Archive for October, 2010

The Weather in Atlanta Goes to Eleven.

by Russ

11 Alive is crackin’ me up.  Here’s how-

Our Atlanta area NBC affiliate, 11 Alive, has come up with a new marketing plan.  They have dubbed their weather department The Weather Information Zone. It starts off already sounding like the meteorologist has taped off a square on the floor of the studio with black and yellow hazard tape, bringing to mind Johnny Fever opening and closing Les Nessman’s imaginary office door.  This gives me a tiny inner chuckle every time I think about it.

But that wasn’t enough for them.  They had to go and develop a weather rating system, doubtless inspired by the marketing success of the Mellish Meter.  Fine, as a former hay farmer I object to someone trying to sum up the weather with one number, but I can get over it.  I am a city boy now, after all.  Why should they have stopped at the Weather Information Zone? Because the ‘logical’ name for their rating system is the Wizometer.  Yes, boys and girls, someone is publicly reporting on the Wizometer, and it has nothing to do with urine excretion: not quantity, not quality…no pee at all.

Still not enough, though.  The top score on the Wizometer is eleven.  As Enigo Montoya would say,”I do not think it means what they think it means.”  Seriously, what’s the first thing that goes through your mind when I say,”It goes to eleven?”  Did the marketing department never watch Spinal Tap?  Or are they so insular in their thinking that they only see how it applies to them? Every time they say today is an eleven, I laugh at them. (Not charitable, perhaps, but there it is.)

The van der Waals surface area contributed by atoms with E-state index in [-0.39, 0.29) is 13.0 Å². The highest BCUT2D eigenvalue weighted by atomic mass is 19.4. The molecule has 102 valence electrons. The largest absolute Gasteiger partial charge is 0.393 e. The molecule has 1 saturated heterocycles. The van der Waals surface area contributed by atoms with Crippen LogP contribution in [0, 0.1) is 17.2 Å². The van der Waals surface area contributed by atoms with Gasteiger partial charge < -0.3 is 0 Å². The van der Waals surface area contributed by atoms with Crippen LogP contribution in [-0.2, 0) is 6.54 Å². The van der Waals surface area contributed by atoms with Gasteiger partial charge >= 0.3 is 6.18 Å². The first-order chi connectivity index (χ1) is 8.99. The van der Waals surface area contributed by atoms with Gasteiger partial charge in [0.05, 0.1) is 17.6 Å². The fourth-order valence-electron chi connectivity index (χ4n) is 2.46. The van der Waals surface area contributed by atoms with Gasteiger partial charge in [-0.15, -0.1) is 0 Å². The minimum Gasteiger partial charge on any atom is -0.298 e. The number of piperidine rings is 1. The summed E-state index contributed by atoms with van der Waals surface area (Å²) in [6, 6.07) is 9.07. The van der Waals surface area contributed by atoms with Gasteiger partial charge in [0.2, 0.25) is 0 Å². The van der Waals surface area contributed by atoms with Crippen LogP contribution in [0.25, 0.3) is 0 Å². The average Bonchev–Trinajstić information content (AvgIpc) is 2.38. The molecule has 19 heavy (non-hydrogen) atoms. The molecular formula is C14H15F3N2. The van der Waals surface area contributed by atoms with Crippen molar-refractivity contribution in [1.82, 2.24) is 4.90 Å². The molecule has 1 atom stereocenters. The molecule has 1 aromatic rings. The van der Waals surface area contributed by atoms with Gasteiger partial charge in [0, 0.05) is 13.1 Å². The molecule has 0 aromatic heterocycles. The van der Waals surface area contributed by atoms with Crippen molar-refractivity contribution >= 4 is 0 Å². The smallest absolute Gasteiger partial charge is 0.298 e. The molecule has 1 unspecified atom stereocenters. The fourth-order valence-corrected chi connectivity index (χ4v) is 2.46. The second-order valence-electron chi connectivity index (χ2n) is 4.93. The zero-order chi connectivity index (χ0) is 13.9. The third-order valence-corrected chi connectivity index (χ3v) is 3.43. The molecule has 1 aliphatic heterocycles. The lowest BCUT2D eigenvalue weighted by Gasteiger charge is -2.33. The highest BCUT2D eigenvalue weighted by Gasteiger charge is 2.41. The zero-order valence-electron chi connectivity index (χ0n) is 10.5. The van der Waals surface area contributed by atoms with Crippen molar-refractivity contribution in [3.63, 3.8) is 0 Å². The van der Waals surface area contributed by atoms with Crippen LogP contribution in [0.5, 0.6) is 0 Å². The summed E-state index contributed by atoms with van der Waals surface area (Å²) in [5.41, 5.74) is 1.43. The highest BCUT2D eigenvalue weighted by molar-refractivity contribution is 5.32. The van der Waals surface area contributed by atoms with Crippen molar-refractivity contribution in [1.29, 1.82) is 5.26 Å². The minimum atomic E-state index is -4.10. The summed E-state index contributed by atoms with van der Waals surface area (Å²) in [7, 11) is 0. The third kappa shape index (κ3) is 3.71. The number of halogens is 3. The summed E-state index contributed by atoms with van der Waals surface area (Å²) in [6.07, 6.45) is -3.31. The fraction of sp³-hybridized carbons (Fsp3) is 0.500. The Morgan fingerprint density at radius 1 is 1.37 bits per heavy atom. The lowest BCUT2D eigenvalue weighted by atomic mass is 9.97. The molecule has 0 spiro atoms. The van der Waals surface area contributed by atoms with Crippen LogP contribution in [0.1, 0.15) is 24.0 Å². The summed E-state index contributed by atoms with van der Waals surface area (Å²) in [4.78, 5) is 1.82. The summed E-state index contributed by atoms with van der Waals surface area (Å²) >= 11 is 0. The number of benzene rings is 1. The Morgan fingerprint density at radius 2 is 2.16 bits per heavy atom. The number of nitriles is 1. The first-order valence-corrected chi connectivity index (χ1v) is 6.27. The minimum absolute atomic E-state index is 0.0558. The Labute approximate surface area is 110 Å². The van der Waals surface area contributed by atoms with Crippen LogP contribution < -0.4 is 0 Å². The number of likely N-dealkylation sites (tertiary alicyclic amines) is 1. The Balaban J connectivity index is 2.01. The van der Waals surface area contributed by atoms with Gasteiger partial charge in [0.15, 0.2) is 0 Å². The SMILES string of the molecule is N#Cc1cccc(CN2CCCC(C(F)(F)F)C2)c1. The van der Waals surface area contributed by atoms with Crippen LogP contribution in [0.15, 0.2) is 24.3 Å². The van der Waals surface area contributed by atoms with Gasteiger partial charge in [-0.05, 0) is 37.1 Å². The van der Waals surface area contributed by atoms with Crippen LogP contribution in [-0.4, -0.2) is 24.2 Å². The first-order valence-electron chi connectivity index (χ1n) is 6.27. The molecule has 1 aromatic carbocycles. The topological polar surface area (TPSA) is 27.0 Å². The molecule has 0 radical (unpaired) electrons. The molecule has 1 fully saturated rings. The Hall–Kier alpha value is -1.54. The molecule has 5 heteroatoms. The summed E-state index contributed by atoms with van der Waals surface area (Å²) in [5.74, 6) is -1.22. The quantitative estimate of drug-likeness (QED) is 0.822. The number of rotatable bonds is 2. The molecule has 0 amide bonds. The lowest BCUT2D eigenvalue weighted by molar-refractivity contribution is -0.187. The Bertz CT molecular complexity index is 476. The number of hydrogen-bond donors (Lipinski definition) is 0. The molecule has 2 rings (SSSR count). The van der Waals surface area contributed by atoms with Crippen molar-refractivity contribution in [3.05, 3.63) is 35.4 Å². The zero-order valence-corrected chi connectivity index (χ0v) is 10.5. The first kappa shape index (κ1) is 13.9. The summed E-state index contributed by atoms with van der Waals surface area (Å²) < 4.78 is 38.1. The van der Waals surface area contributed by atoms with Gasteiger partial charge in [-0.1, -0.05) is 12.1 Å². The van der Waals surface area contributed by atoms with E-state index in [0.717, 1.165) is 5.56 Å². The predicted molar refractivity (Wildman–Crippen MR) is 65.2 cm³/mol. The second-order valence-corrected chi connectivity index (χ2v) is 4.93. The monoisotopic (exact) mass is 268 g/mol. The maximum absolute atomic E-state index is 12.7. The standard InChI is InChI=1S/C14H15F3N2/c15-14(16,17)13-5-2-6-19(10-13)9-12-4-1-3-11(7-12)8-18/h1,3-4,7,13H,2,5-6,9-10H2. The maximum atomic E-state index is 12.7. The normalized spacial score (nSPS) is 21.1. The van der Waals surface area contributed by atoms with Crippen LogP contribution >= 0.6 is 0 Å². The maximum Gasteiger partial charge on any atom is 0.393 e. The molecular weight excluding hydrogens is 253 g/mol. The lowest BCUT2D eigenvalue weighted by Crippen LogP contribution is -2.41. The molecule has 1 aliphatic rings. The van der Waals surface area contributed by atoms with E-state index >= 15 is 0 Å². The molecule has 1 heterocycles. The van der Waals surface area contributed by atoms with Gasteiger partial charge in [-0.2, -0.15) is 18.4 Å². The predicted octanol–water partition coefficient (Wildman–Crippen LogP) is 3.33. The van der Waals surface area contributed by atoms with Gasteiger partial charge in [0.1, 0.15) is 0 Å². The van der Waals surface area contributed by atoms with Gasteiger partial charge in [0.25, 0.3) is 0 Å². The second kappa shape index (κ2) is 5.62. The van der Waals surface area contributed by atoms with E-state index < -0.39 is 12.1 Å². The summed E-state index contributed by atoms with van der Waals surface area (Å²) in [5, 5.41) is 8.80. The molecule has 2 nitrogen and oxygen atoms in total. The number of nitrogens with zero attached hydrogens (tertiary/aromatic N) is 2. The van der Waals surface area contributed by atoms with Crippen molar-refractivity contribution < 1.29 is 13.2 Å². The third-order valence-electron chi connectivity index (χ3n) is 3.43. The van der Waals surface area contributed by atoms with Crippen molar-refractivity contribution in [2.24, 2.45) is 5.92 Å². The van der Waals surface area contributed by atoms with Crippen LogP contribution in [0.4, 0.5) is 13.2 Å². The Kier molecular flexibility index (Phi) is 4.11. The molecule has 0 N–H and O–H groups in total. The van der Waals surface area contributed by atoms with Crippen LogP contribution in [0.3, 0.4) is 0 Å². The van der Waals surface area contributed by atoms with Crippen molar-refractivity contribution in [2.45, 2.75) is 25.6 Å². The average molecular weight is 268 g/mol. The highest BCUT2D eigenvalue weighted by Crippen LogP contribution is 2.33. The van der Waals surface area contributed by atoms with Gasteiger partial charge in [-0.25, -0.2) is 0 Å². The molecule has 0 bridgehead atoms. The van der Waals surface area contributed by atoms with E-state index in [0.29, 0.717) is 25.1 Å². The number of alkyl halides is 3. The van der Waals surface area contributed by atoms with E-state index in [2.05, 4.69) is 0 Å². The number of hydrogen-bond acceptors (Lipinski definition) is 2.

Someone please tell them up their on West Peachtree what’s really going on.  Or don’t; I could use the laughs.

Ice Cream Spoon

by Karen

You never know what you’ll learn while traveling. I met a fellow southerner on a group outdoors trip. We were in a state park cabin and I asked for the iced tea spoon. He said “What’s that?” I laughed and said, “I thought you said you were a southerner.” See, in the south we are known for heavily sweetening our tea and serving it in a tall glass with ice and a long spoon to stir the sugar. We joked about WW II spies and the ways they had, like baseball questions, to detect whether or not a person was indeed from where they said they were. We laughed and I admitted that if we were going by some other normal criteria, like who won the World Series or anything about the latest season of American Idol, or the way I actually drink my tea or eat my breakfast that I would fail miserably and be detected as an impostor, rather than the native that I am.

Iced Tea Spoon


I started to wonder though, about the spoon and how unusual the knowledge had come to be. I have an interest in several dying arts, I feel a little nostalgic when I hear colloquialisms that I haven’t heard for years and I wonder about lost knowledge, how it’s lost, how it gets preserved. So, I asked on several other trips where I was in a kitchen or dining setting. “What’s this?” while holding an iced tea spoon in my hand. I learned, by my random, yet still unscientifically designed survey, (not to be confused with the equally unscientific “informal poll”) that while the iced tea spoon is still in many kitchen drawers, and while it seems handy for a tall drink of sugar, just exactly what you were originally meant to do with it is indeed becoming uncommon knowledge. One answer, “I thought it was an ice cream spoon.” seemed easy enough to guess. “Iced Tea” and “Ice Cream” sound similar.

Now I wonder. Is this lost knowledge because we get our sweet tea in fast food restaurants and gallon jugs from the super market or is it because we are drinking un-sweet tea, or maybe some other reason? So please let me know. Are you from the south? Did you know what an iced tea spoon was? Do you use it for iced tea? And, if you drink sweetened tea, do you make your own?